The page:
Concho Belts - A Native Tradition
The word concho, sometimes spelled concha, comes from the Spanish word meaning shell. Some of the first “conchos” were made of melted silver dollars and resembled a shell—it is commonly thought this is how the name came about. In Spanish, the correct word is concha, with an a at the end and is pronounced like an ah sound. However, most people now-a-days refer to the Native American style belt as a concho belt, with an o.
Although it is commonly said the Navajo (Dine’) borrowed the idea from Spaniards, the Concho Belt has become a long-standing Native tradition. Concho Belts reportedly began appearing in Navajo country in the late 1860s or early 1870s. Other Native Americans including the Zuni and Hopi also made traditional Concho Belts before long.
The earliest concho belts are now referred to as “First Phase” belts. This style of belt was made before Native silversmiths had learned much about soldering. The conchos were hammered out from melted coins, cut and filed into shape, engraved and a diamond shape slot was cut out of the middle of the concho, with a bar left across the center of the diamond shaped slot for the leather belt to loop through. The first phase conchos required no soldering and is generally thought in terms of the years from the late 1860s to the 1880s.
Next came, you guessed it, the “Second Phase.” In the second phase of concho belt development, the silversmith had began to solder. He now soldered a silver, or later a copper, strap or bar across the back of a concho to run the leather belt through (more often silver in those early years). This allowed for the entire face of the concho to be decorated and kept the leather belt on the backside of the concho. The second phase is generally thought of as being durning the years of the 1890s through early 1900s.
In the last or “Third Phase” of concho belt development, you started to see the “butterfly” appear between conchos and also the use of turquoise as an adornment on the face of a concho. A “butterfly” is simply another smaller concho in between the bigger conchos and its shape somewhat resembles that of a butterfly (a bow shape). Copper for the strap across the back becomes more prevalent than a silver bar as you go further on in time also. A belt with butterflies (and sometimes turquoise) from the early 1900s through the 1930s is generally thought of as “early third phase” and a belt from the 1940s through 70s (or so) would often be referred to as “vintage” while anything newer would be modern to contemporary.
The timelines listed above are general and may differ slightly depending upon who you ask. Natives first had Concho Belts for personal use only, but around the turn of the last century, tourist demand had kicked in and a new outlet for the belts emerged. This is when you started seeing them produced in larger numbers and is also why a belt produced after 1900 is much easier to find than one from the late 1800s.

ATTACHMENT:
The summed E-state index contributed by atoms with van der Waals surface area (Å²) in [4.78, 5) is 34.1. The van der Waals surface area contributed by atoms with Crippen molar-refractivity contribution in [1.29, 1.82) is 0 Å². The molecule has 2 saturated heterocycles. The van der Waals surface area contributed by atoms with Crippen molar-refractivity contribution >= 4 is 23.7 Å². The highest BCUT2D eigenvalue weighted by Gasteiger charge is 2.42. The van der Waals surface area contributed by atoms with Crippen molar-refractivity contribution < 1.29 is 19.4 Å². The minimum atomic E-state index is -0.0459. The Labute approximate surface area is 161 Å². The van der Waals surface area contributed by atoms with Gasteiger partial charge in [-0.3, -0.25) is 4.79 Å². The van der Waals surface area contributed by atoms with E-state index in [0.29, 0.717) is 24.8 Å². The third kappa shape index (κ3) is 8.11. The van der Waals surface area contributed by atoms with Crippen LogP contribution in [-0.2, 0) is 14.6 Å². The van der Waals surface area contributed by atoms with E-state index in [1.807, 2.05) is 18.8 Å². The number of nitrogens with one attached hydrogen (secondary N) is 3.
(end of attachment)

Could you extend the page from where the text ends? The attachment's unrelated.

Today, a fine Concho Belt will be made of sterling silver (or better — .999 silver and gold are also known to be used). They are often embellished with Turquoise (or other gemstones) and are usually mounted on a good leather strap. At times, copper, nickel silver, or silver plated overlay is also used, but these kinds of belts are usually thought of as lower grade and the price should be reflective.
Another form of concho belt which appeared around mid-century was the “link” style concho belt. The link Concho belts are connected by rings between the conchos and fasten with a hook that can be attached at various places on the belt. No leather is used.
Today, thousands of belts are produced annually by Natives and non-Natives alike. Typically, genuine “Native” handmade belts are more sought after by collectors and discerning jewelry buyers. The belts are generally considered unisex and can be worn by both men and women.
Concho Belts can cost into the thousands of dollars depending upon the craftsmanship, amount of silver and rarity of turquoise or gemstones used. A quick google search of concho belts for sale will turn up belts from about $100 to $30,000 or so. Belts at the upper end of that range are usually ones made before the turn of the last century. But as always, a buyer should deal with a reputable dealer as there are many look-a-likes out there. Craftsmanship is hard to fake and a well-made belt deserves a premium, no matter when it was made. However, a well-made belt with some age to it will fetch an even bigger premium—the problem is, age is often faked. So know who you are dealing with when making a purchase.
A genuine concho belt is a treasure which can be handed down from generation to generation. My best advice is to buy as good of quality as you can afford and trade up if you get the chance. Traditionally, quality tends to appreciate (or at least hold) its value better.
Jim Olson © 2018